The Telegraph
Since 1st March, 1999
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Cancer centre set to take off

The foundation stone for the city’s “largest composite cancer hospital” will be laid on January 10, 2003, by chief minister Buddhadeb Bhattacharjee. The VJM Cancer Hospital & Research Centre, at the heart of a mixed-use project on the city’s southern fringes, is being set up by Vishwa Jagriti Mission Trust (Calcutta), a charitable organisation.

The Rs 100-crore project, planned over nine acres of land on M.G. Road, near the Tollygunge Metro station, has been waiting to take off, pending urban land-ceiling clearance. “We hope to get relief for at least four acres by this weekend, following a series of inspections carried out by the SDO Sadar, Alipore. This will enable us to begin work on the 15-storey hospital building,” Amarnath Shroff, vice-president of the trust, told Metro on Monday.

Shroff is confident of completing the 1,80,000-sq-ft super-speciality cancer hospital “inside 18 months from the date work begins”.

The members of the trust have organised an “inspection-cum-approval” visit of the project site on November 8 by Union health minister Shatrughan Sinha, along with state sports and transport minister Subhas Chakraborty, health minister Surjya Kanta Mishra and health secretary Asim Barman, besides leading oncologists.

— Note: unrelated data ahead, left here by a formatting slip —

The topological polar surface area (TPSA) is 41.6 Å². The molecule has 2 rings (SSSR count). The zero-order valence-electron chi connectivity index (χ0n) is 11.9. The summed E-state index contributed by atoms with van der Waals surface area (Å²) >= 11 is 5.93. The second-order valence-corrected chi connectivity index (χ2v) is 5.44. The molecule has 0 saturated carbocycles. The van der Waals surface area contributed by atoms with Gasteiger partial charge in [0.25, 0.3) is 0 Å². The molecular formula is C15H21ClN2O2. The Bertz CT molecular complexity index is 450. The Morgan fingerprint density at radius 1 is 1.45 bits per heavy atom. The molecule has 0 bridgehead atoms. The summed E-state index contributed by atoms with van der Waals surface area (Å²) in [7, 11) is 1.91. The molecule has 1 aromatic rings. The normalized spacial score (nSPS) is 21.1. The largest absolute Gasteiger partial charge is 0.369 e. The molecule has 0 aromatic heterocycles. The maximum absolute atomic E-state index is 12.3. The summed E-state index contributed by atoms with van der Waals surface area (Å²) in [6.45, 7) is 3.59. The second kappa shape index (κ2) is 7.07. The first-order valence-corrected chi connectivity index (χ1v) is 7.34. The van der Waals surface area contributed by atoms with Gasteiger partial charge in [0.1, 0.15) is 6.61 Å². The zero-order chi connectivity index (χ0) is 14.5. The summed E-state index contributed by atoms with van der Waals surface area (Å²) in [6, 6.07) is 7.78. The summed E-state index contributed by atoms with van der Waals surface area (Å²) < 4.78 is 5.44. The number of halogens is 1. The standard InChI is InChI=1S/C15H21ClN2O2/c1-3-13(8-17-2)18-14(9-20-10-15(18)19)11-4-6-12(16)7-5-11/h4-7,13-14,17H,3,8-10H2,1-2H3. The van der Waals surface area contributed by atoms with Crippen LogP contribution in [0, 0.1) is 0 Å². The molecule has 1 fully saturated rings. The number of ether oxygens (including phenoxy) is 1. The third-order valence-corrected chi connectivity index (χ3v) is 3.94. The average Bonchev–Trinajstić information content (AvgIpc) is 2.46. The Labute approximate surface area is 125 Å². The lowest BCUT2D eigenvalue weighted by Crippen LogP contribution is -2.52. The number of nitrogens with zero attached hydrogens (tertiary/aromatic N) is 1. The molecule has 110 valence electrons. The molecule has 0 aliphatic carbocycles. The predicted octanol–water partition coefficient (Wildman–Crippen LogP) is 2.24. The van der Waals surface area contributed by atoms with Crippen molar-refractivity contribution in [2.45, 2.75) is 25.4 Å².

“The hospital will have the latest imaging systems, genetic assessment and marker-study facilities to provide not only early detection, but also the best therapeutic programmes,” says A.P. Majumdar, senior cancer surgeon and chairman of the hospital’s medical board.

“We are introducing a diagnostic tool for the first time in India, which can predict possibility of cancer in a patient four years in advance,” says Shroff.

Once the trust gets land-ceiling clearance for the remaining five acres, it plans to go ahead with the other facilities. These include a general hospital, a school, an old-age home, an ayurvedic research centre, a charitable homoeopathy dispensary, a 25,000-sq-ft multi-purpose auditorium, a 50-apartment block to house patients’ kin, and a special wing for the terminally ill.

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